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"Revised:Top five generals of the Seven Years War." Topic


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744 hits since 19 May 2017
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Comments or corrections?

Personal logo Cardinal Hawkwood Supporting Member of TMP19 May 2017 6:24 p.m. PST

List in order, if you wish, your choice of who you think may well rate in the "Top Five" commanders of the Seven Years War. Let us keep it to the SYW.
In no particular order .

Loudon
Ferdinand of Brunswick
Frederick II
François de Chevert
Prince Henry of Prussia

Personal logo Cardinal Hawkwood Supporting Member of TMP19 May 2017 6:25 p.m. PST

This one is Good.

Sobieski19 May 2017 6:36 p.m. PST

Fritz
Seydlitz
Hadik
Daun
Wolfe

(several honourable runners-up)

jurgenation Supporting Member of TMP19 May 2017 7:45 p.m. PST

Fredrick…Braune…Daun…Coote(India)…Ferdinand of Brunswick..Honorable mention to Peter the 3rd of Russia who won it for Prussia w/out firing a shot.

Personal logo Narratio Supporting Member of TMP19 May 2017 7:53 p.m. PST

Daun, Seydlitz, Ferdy of Brunswick, Loudon, Freddy II… although the more I look at Coote (thanks jurgenation)… I may have to revise this.

UpperCanada19 May 2017 8:00 p.m. PST

Wolfe would have to be in the top 5…just for territory achieved.

Rallynow Supporting Member of TMP19 May 2017 8:20 p.m. PST

Wolfe

inverugie20 May 2017 2:54 a.m. PST

Wolfe's gains were subsequently reversed by Levis, so on the basis of territory 'gained' both or neither. Then again, Amherst defeated Levis, so …

The 'top commander' concept is difficult without criteria. Frederick II must be considered a 'top commander' at the strategic and operational levels, but weak at the tactical level. Chevert is a very good tactician, but never operates independently at higher levels: Seydlitz is similar. If you take Duffy's 'Russia's Military Way to the West', Saltykov actually comes out of it quite well.

Chokidar20 May 2017 5:27 a.m. PST

You have to take the Russians with a pinch of Saltykov…

Kevin C Supporting Member of TMP20 May 2017 6:56 a.m. PST

If we are measuring leaders by what they achieved, then Clive must also be considered. Realize, however, that I don't think he could have held his own in battle against the others mentioned above. That said, you have already mentioned Coote, who was a great commander in India.

Personal logo herkybird Supporting Member of TMP20 May 2017 1:54 p.m. PST

Prince Henry
Ferdinand of Brunswick
Freidrich II
Wolfe
Daun

olicana21 May 2017 5:07 a.m. PST

For the Brits I would also offer Clive as a solid candidate for long term achievement. He allowed the Brits to rob that massive, hugely wealthy country blind for the next two hundred years.

As they say, you can only beat what's put in front of you.

21eRegt21 May 2017 4:40 p.m. PST

I've always respected Prince Henry (Heinrich) for what he accomplished with the troops given him.
Frederick the Great seems a no-brainer.
Daun
Chevert
Not sure who else.

Hard for me to vote for Wolfe since his battles would be glorified skirmishes in Europe.

Sobieski21 May 2017 5:07 p.m. PST

Interesting that nobody's mentioning Lacy, Loudon, Dessauer, or Ziethen.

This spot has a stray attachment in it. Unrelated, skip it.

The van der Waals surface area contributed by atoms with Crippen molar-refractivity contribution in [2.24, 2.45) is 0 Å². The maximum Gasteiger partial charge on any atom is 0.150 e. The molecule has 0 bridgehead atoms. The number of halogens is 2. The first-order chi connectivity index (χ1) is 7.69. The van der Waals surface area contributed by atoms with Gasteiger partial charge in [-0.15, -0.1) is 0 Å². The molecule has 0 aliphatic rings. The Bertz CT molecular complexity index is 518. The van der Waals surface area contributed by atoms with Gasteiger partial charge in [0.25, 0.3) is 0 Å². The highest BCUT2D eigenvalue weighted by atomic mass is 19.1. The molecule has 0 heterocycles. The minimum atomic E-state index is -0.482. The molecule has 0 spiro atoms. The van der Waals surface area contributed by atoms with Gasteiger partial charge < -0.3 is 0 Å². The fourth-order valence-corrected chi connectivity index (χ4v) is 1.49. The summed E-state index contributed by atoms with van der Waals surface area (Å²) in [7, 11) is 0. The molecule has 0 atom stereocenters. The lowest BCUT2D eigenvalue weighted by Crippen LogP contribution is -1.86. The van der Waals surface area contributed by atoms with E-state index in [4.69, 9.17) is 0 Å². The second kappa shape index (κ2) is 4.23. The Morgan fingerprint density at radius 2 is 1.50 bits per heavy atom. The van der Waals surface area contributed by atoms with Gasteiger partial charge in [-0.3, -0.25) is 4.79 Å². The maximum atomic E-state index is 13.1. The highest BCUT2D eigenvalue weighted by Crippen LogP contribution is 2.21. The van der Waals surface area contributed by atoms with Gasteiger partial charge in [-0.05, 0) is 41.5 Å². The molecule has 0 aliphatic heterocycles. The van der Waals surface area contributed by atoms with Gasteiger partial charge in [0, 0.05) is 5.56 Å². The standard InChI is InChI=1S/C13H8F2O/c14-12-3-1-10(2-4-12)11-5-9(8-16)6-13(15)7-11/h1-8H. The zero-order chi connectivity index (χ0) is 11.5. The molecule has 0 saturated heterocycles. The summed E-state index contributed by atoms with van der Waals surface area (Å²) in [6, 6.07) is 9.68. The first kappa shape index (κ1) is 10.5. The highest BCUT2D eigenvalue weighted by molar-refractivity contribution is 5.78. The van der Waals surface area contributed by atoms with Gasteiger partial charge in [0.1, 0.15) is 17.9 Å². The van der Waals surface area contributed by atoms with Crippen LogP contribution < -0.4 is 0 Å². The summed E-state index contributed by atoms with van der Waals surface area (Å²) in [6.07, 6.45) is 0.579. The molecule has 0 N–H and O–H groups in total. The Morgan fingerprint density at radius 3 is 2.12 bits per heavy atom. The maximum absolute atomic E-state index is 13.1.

Ramming22 May 2017 7:21 a.m. PST

Browne (bit early I know)
Daun
Loudon
Lacy
Seydlitz

Personal logo Der Alte Fritz Sponsoring Member of TMP22 May 2017 6:56 p.m. PST

There are a lot of variables to consider: a good understanding of the "Art of War" ( logistics, lines of supply and communication, strategic movements of the army, etc.) French generals , even the bad ones, were competent at the management of an army.

The Austrian generals Browne and Daun were good strategic tacticians and I'd include Ferdinand of Brunswick and Prince Henry of Prussia and Marshal Broglie in this category. An example is maneuvering your opponent out of a defensive position without resorting to battle. They were also good stewards of their armies, not risking them all in one battle.

Frederick was probably the best general in terms of tactics on the battlefield, although eventually his opponents figured out what he was going to do. Daun also had his moments, particularly in his development of attacking with converging columns.

Of course, winning on the battlefield is probably the best measure of a good General, so on that basis my top five are:

Frederick II
Ferdinand of Brunswick
Daun
Broglie
Prince Henry of Prussia

Osterreicher02 Jun 2017 7:54 p.m. PST

For Army Command (grand strategic & strategic)

i. Friedrich – audaciousness, confidence, unafraid
ii. Prinz Heinrich – very careful, husbanding, and manoeuvred well
iii. Prinz Ferdinand – good strategic skills against vast numbers, and commanded multi-national army well.
iv. von Browne – brilliant strategic vision, and battlefield management .
v. de Broglie – solid if late in the game, great organizational vision
vi. (honorable mention) von Loudon – strong strategic gifts as well as battlefield skills

For battlefield command (operational & tactical)

i. von Seydlitz – firmest grasp of the devastating use of cavalry
ii. von Zieten – all arms commander, saving the day at Torgau
iii. von Loudon – from a brigade of Genzer to a wing, very skilled, tenacious and determined
iv. O'Donnell – strong cavalry skills, who bested von Zieten
v. von Lacy – great organizational and staff skills to begin the transition to independent divisions (as at Hochkirch)

von Winterfeldt11 Jun 2017 9:05 a.m. PST

Frederick the Great

As runner up

Broglie

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